Some while after the small cortege left the gates, Nevyn returned to his tower room. The afternoon seemed so gloomy that he lit a pair of candles as much for company as for light. He was sitting at his table, trying to compose a letter to Tieryn Anasyn, when he heard voices on the stairs.

“Who is it?” Nevyn called out. “I'm busy.”

The door opened anyway, and Otho marched in, followed by Maddyn, who was carrying a basket of bread.

“We heard you'd not eaten today.” Maddyn set the basket down.

“True spoken,” Nevyn said. “My thanks.”

“And we need you to settle a quarrel,” Maddyn went on. “About those red stones the princess gave our smith here. I say he should return them to the prince.”

“And why should I?” Otho snapped. “Her wretched swine of a husband doesn't deserve fine stones like that.”

“It's not a matter of deserving,” Maddyn said. “It's a matter of rightfully owning.”

“He's right,” Nevyn broke in. “They belong to her children now.”

Otho glowered but said nothing.

“Give them over.” Nevyn held out his hand.

Otho made a sound like a dog's growl, but he untied the pouch at his belt, fished in it with two fingers, and handed at last the two small rubies, square cut, over to Nevyn.

“You wretched meddler!” Otho snarled at Maddyn. “Bad cess to you!”

“Come now,” Nevyn said. “Is it truly the rubies that are vexing you so badly?”

“Well.” Otho paused, considering. “It's them, somewhat, but truly, if this slime-hearted silver dagger had stayed away from our lady, she'd be alive now.”

Maddyn winced and turned dead-white. Nevyn got up, ready to intervene.

“And I warn you somewhat, Maddo lad,” Otho went on. “No one hates as well as the Mountain Folk. I don't care how long it may be till we meet again. I'll recognize you and I'll remember.”

“Otho!” Nevyn snapped. “For the love of the gods, think what you're saying! Think what you're doing to yourself!”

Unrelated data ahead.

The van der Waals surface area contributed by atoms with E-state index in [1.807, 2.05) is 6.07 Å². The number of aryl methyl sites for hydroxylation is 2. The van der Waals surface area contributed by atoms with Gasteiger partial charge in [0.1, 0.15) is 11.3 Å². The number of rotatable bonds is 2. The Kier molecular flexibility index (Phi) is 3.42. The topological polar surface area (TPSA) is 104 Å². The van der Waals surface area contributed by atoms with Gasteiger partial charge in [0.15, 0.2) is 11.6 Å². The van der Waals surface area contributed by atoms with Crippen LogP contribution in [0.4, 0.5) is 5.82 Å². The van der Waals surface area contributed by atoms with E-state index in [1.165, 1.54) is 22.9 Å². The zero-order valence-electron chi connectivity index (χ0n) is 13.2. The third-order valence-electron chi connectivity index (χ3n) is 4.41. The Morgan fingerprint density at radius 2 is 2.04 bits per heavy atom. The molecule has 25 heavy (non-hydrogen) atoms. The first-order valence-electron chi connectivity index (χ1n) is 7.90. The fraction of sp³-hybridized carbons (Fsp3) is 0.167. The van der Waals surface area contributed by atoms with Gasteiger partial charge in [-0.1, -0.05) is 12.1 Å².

“What, my lord? Binding one of your cursed chains of Wyrd?”

“Just that, and ye gods, you could at least be putting the blame where it belongs.”

“Indeed, my lord? On our prince?”

Nevyn said nothing. Otho tore his dagger gaze away from Maddyn.

“You're right enough, Lord Nevyn,” the dwarf said. “And I'll just be leaving his court. There's naught to keep me here a day longer.”

When he left the chamber Otho slammed the door so hard that the candlesticks on the table bounced in a scatter of scorching wax. Nevyn caught them just in time to prevent the half-finished letter from going up in flames. His arms crossed tight over his chest, Maddyn watched him.

“Do you blame me?” Maddyn said at last.

“What for? Loving a woman honorably and from your distance?”

“I never should have taken her gifts.”

“Why not? Royalty shower trinkets upon their favorites all the time. Her feelings would have been hurt had you turned them down.”

Maddyn nodded, then strode to the window to slap his palms against the sill and lean out into the rain.

“I used to be the prince's man heart and soul, but no more.” He seemed to be talking to the rising moon as much as to Nevyn. “I can't stand it, the thought of her—”

“No more can I. I'll be leaving court myself as soon as I can, though I'll take a more gracious leave than Otho's. Ride with me if you like. In the spring, Maryn will have to ride west to do battle with the king of Eldidd. We'll accompany him, and then just slip away from the army.”

Maddyn turned back into the room, then perched on the window sill to consider Nevyn for a long moment.